Feeding Wins Over Pottying

One of the most helpful tips I learned for nighttime EC from Go Diaper Free: A Simple Handbook for Elimination Communication by Andrea Olson was to remember that feeding trumps pottying. Make feeding your baby your top concern, with pottying secondary.

When my son was only a couple months old, this meant getting him latched-on first, and then sliding a potty under him and removing his diaper. If I tried to get him situated over the potty first, he would protest and cry.

If you are breastfeeding your baby, you can hold your baby in a cradle position over a top hat potty or the insert from a BabyBjorn Smart Potty while nursing. Another option is to offer one side, then a pottytunity, then offer the other side.

Dress Baby for Nighttime EC

Dress your baby for nighttime EC by choosing clothing that can easily be moved out of the way for pottytunities.

If you live a warm climate, a cloth diaper and a tee shirt may be all your baby needs. On cooler nights, you can add long baby socks or baby leg warmers.

Another great option are baby sleep gowns, which can be worn by either girls or boys. Sleep gowns have elastic at the bottom to keep them in place, but can be easily pulled up for pottytunities. Sleep gowns are much more convenient than pajamas that have rows of tiny buttons.

For wintertime EC in cold weather, you can add a merino wool sleep sack over the sleep gown or tee shirt. Make sure to look for a sleep sack that opens along the bottom, so that you can offer pottytunities and change diapers without removing the entire sleep sack.

Offer Pottytunities Before Bed & First Thing in the Morning

It is less likely that your baby will have a miss during the night if you offer a pottytunity right before your baby goes to sleep and as soon as your baby starts to rouse in the morning.

With toddlers, who may only wake once or twice at night, it can help to offer a pottytunity before they go to bed and again right before you go to bed. Also, respond quickly in the morning, to catch the big morning pee.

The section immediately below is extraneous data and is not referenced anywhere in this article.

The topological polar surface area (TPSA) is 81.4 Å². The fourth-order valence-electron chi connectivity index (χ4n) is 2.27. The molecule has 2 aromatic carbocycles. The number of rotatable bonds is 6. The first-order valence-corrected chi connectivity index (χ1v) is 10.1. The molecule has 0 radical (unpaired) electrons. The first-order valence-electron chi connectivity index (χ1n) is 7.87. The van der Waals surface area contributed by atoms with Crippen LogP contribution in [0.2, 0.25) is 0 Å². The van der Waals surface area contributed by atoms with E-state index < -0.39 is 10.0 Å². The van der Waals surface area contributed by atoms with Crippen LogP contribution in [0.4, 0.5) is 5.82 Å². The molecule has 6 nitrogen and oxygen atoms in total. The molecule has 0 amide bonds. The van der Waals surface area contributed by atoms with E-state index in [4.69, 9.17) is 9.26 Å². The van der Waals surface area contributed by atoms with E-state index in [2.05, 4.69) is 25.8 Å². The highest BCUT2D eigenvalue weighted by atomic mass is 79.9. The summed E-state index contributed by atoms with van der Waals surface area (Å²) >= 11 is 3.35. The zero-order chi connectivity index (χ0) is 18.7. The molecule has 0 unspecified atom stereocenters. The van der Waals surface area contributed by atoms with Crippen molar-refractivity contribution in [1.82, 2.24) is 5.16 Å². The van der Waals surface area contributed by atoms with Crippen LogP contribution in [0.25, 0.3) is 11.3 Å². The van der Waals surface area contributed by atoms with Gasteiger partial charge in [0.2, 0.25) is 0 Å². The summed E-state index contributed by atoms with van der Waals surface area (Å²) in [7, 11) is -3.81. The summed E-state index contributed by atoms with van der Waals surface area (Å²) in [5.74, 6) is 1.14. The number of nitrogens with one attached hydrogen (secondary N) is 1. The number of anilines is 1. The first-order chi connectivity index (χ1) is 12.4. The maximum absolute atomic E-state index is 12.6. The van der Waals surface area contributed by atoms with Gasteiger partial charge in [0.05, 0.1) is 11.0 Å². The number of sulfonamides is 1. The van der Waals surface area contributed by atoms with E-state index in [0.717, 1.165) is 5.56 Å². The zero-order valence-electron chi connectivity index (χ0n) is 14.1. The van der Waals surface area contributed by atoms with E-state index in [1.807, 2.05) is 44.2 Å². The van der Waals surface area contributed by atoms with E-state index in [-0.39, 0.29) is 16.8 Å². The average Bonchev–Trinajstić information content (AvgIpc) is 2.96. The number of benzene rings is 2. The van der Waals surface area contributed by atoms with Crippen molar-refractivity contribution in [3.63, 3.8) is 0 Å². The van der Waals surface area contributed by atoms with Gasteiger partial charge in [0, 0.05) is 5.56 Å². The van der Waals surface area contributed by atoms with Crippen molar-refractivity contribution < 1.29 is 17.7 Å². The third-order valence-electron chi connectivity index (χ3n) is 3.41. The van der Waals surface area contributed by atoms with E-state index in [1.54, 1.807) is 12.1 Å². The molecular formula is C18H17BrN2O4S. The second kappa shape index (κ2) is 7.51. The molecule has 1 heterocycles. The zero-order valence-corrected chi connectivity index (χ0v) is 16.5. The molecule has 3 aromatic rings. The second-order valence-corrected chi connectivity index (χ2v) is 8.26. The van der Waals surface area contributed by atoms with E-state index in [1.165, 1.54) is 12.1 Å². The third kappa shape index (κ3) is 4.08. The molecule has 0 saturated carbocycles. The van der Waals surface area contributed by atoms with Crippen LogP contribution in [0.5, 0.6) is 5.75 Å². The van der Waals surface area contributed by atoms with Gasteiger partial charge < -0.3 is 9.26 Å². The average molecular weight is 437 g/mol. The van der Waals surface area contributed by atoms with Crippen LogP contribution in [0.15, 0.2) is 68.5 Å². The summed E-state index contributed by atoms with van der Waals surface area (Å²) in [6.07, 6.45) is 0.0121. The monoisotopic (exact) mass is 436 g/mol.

That wraps up my tips for nighttime elimination communication. If you would like a deeper dive into whether and how to practice nighttime EC, you may want to take Andrea Olson's online class Nighttime EC 101 MiniCourse.

Next up is a list of 10 Useful Items for Elimination Communication.


Are you ready to try nighttime elimination communication? If not, what is holding you back?

Sharing is caring!Pin on Pinterest
0Share on Facebook
0Tweet about this on Twitter
Email this to someone


  1. Marie Gistinger on October 6, 2016 at 6:34 am

    Hello, my son is 7 months old and we have been doing EC during the day for about 2 months now. I want to start doing it at night time, too, but my son is a very light sleeper and has a hard time falling back asleep. Do you have any tips or advice?

    • Heidi Avelino on October 6, 2016 at 8:08 am

      Hi Marie,
      I found that my son slept more soundly after using the potty at night. Sometimes babies are restless at night because they feel the need to pee. My main advice is to dress your son in a way that makes it easy to put him back to sleep. I would carefully lay my son down on the bed and fasten his diaper, without disturbing him too much.

  2. Aryanna on September 24, 2018 at 8:07 am

    Hi Heidi,

    I was wondering if you swaddled at all, since it seems like a swaddle would make it more difficult to do EC at night.

    • Heidi Avelino on October 25, 2018 at 5:01 pm

      Hi Aryanna,
      With my first baby I would swaddle him at bedtime and remove the swaddle each time he woke to nurse and potty. With my second baby I don’t swaddle at all. In cold weather I have her wear a sleep sack that unzips from the bottom.

Leave a Comment